What Are The Pros And Cons Of Marijuana Legalization

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Marijuana Legalization: Considerations for Texas The state of Colorado recently approved the legalization of marijuana. The act garnered a lot of attention and brought more attention to the marijuana legalization debate. Many of the questions raised by politicians involve matters such as the implications of a society under the influence of marijuana. Would a law like Colorado 's work in Texas? What are the advantages and disadvantages of enacting such a law? To answer these questions, we 'll look at Colorado 's law in detail, and consider the pros and cons of a similar law being passed in Texas. Colorado passed its marijuana law as an amendment to its state constitution. The amendment was presented through a ballot initiative which was voted …show more content…
A significant drop in marijuana related arrests would be beneficial. For example, Texas spent $251,641,800 in 2010 enforcing marijuana prohibition. In addition, 53.5% of arrests were from marijuana possession. (Texas) Marijuana legalization would allow for these numbers to drop which would save tax payer dollars and allow law enforcement agencies to focus on other (perhaps more important) issues. Economic benefits would also be likely if retail use of marijuana was authorized. According to the Washington Post, “Legal marijuana was a $700 million dollar industry in Colorado last year.” (Ingraham) It would be safe to assume that such figures would be greater in the state of Texas and would open up a new profitable industry in the state. The last benefit can be argued to have the most ethical implications if not addressed. This is the benefit of medical marijuana legalization. The advantages of marijuana legalization involving medical use stem from the relief it provides patients with chronic issues. Marijuana can serve as a therapeutic treatment to medical conditions such as seizures, glaucoma, multiple sclerosis, Alzheimer 's, and many more. (Norml 2) Still, opponents of marijuana legalization highlight the disadvantages as greater than any possible benefits. We 'll look at a two of these in the next …show more content…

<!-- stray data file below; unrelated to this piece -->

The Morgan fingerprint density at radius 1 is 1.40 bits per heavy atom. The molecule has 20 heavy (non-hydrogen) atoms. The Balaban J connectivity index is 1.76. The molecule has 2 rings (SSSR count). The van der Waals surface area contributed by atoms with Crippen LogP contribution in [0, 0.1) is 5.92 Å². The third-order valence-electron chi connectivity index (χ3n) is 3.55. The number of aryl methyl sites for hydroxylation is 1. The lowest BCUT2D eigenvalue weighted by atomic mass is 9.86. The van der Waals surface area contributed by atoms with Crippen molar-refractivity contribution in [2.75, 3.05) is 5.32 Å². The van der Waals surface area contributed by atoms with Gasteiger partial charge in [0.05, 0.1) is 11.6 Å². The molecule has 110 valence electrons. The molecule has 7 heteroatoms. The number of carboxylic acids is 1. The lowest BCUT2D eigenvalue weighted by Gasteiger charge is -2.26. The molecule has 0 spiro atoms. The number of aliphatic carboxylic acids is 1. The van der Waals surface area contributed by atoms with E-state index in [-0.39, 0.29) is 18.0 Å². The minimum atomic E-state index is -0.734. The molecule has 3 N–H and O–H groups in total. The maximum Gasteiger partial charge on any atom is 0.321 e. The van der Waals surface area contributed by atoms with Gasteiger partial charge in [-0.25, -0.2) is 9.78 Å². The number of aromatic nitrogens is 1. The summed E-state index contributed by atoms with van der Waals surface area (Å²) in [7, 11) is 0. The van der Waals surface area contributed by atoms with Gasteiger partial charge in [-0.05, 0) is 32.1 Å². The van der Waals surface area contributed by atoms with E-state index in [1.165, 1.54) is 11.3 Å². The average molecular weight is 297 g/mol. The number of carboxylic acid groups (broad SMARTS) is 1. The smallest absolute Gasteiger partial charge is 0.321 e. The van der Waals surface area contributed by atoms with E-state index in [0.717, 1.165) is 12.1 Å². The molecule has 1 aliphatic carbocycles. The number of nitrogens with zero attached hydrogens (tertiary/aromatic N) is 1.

Legalizing marijuana in Texas (or any other state) creates a potential problem with far-reaching ramifications. So far the Obama administration has chosen not to enforce the federal law prohibiting marijuana, but this could very well change once President Obama leaves office. A future President could choose to enforce federal law by withholding federal funds, for example. The likelihood of negative consequences while under the influence of marijuana presents another issue. Accidents caused by driving while under the influence of marijuana would likely increase as a result of legalization. This could prove to be disastrous, but to what

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